Zurich research finds cyber risks have potential to threaten the Australian automotive and transport industry sectors
Produced in collaboration with international think tank the Atlantic Council, a recently published report: Beyond Data Breaches: Global Interconnections of Cyber Risk looks at how rapidly evolving and far reaching advances in technology are making the true cost of such a disaster largely unknowable, even to experts.
The recent Heartbleed data security scare has shown that even those who were previously thought to have strong security might be vulnerable if they are not vigilant. Heartbleed is a security vulnerability in OpenSSL, a popular, open-source protocol which encrypts vast portions of the web and is used to protect usernames, passwords and sensitive information.
The report identifies seven categories of cyber risk, ranging from internal IT malfunctions and illegal entry by criminals to wide scale external shocks to internet infrastructure that can be felt on a global scale.
Earlier this year, Data Breach Today also revealed that the rate of institutional data breaches are on the rise and pose a serious risk to businesses. In fact, 2013 was the worst year for theft of private data so far with 740 million data files potentially viewed or stolen worldwide.
As the heavy manufacturing industry becomes increasingly reliant on interconnected communications technologies, Zurich's Senior Risk Engineer, Mervyn Rea says the very real risk of a cyber violation should not be overlooked.
"The loss of secured data could severely impact the transportation and automotive service sectors. Companies could face severe liabilities for security breaches that lose customer or employee data or valuable intellectual property that needs to be kept secret to maintain competitiveness."
"Current cyber risk management predominately focuses on an organisation's internal servers and firewalls. Counterparties, outsourcing or contractual partners and supply chains all have access and the ability to cause major disruptions that could have a catastrophic result," he warns.
Mervyn says Zurich is seeing an increasing reliance on technology in the transport sector. Everything from dispatch, consignment of goods and recording of working hours is being collected, uploaded, documented and monitored in real-time with technology, along with a rise in the use of Telematics which has led to better productivity, fleet utilisation, track and trace, fuel efficiency, maintenance management and driver safety. However, all this data could be vulnerable to cyber attack and means additional safeguards must be taken to avoid fraudulent or unintentional loss of critical data.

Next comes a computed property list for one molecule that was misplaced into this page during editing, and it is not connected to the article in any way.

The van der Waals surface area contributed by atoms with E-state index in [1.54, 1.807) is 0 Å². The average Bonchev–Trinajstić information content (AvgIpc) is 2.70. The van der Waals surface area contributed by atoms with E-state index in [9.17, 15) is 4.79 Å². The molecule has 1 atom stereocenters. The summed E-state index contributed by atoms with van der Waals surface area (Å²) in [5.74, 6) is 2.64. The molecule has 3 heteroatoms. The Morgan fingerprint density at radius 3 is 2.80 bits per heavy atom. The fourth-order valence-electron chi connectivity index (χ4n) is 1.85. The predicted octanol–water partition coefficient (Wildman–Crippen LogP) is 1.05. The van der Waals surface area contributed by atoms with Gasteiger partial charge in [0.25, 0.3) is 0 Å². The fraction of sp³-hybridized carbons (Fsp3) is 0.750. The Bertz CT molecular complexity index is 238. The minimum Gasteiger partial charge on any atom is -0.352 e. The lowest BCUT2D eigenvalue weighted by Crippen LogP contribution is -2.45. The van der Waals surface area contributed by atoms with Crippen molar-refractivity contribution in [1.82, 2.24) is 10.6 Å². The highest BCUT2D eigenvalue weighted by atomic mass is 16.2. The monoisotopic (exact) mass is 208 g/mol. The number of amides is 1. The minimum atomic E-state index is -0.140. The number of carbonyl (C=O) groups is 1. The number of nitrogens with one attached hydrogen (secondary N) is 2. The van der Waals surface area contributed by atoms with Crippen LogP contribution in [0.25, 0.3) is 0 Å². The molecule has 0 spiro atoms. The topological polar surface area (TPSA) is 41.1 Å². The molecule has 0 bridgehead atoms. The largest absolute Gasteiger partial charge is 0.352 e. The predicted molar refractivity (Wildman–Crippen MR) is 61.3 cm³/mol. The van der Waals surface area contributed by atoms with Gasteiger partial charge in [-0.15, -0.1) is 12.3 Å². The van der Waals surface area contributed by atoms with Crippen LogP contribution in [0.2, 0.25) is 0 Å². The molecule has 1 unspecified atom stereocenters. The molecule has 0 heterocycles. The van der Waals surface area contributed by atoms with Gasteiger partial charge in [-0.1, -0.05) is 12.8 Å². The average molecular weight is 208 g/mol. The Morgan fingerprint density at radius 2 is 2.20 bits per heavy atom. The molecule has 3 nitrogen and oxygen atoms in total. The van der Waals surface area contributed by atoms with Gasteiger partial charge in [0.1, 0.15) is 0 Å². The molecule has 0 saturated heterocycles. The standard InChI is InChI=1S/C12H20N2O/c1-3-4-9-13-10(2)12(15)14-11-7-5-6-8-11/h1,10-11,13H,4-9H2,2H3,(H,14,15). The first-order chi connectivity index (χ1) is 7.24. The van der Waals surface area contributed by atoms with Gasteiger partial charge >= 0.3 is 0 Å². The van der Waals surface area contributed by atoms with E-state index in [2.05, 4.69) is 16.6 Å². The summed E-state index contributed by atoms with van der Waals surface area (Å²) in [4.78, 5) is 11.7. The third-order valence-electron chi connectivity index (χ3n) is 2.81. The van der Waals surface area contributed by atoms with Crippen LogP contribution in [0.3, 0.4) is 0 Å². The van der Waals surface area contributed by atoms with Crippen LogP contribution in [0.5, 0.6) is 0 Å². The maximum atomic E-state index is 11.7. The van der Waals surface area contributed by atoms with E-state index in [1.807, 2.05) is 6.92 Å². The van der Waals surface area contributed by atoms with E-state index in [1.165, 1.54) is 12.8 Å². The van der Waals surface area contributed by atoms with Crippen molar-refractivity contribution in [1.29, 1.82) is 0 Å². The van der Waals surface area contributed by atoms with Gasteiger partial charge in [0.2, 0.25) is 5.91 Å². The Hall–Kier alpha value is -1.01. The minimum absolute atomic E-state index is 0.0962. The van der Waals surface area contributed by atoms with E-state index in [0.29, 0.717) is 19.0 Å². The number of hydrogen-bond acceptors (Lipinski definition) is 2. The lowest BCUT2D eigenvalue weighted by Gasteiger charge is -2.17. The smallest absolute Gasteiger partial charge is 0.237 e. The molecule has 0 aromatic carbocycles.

"Losing vital data for truck and goods movements, driver hours and engine diagnostics has the potential to cause anything from minor disruptions to major incidents and can create significant reputational concerns with the customers of haulage companies."
"We are also seeing an increase in the reliance on technology from the manufacturing and service sectors on transport. As more customers look to purchase their goods online and have them delivered to their doors, real time track and trace technology is fundamental to both the customer and the supplier. If a business was to lose that data through a cyber attack the fall out could affect future business and be damaging to the brand and reputation of the transportation part of the delivery cycle," says Mervyn.
Head of Motor, Khoder Chehade says the impact of a cyber attack can have wide-reaching ramifications in the Australian automotive industry.
"One example is the disruption to the supply of parts by manufacturers to the repair and vehicle maintenance industry following a collapse in IT infrastructure. The business interruption to those customers and potential risk of losing customers to competing manufacturers as a result will be hard felt in an already extremely competitive market, not only to their reputation but bottom line. It's important for automotive businesses to build resilience and the ability to bounce back from disruptions to make them as short and limited as possible."
Khoder adds that when it comes to cyber safety, the transportation and automotive industries have a number of key recommendations to consider.
"Don't be afraid to embrace technology, but carefully manage the risk and improve basic cyber security. Risk management planning should look beyond the four walls of the business and extend to include external counterparties."
"Australian automotive and transport businesses can mitigate the impact of cyber breaches on their IT systems by taking out appropriate cyber insurance. Zurich policies insure against eligible third-party risks most commonly associated with data breaches or business interruption."
For further information contact:
Head of Marketing, Communications & Customer
Zurich Financial Services Australia
Business ph: +61 (02) 9995 1368
Zurich Insurance Group (Zurich) is a leading multi-line insurer that serves its customers in global and local markets. With about 55,000 employees, it provides a wide range of general insurance and life insurance products and services. Zurich’s customers include individuals, small businesses, and mid-sized and large companies, including multinational corporations, in more than 170 countries. The Group is headquartered in Zurich, Switzerland, where it was founded in 1872. The holding company, Zurich Insurance Group Ltd (ZURN), is listed on the SIX Swiss Exchange and has a level I American Depositary Receipt (ZURVY) program, which is traded over-the-counter on OTCQX. Further information about Zurich is available at www.zurich.com.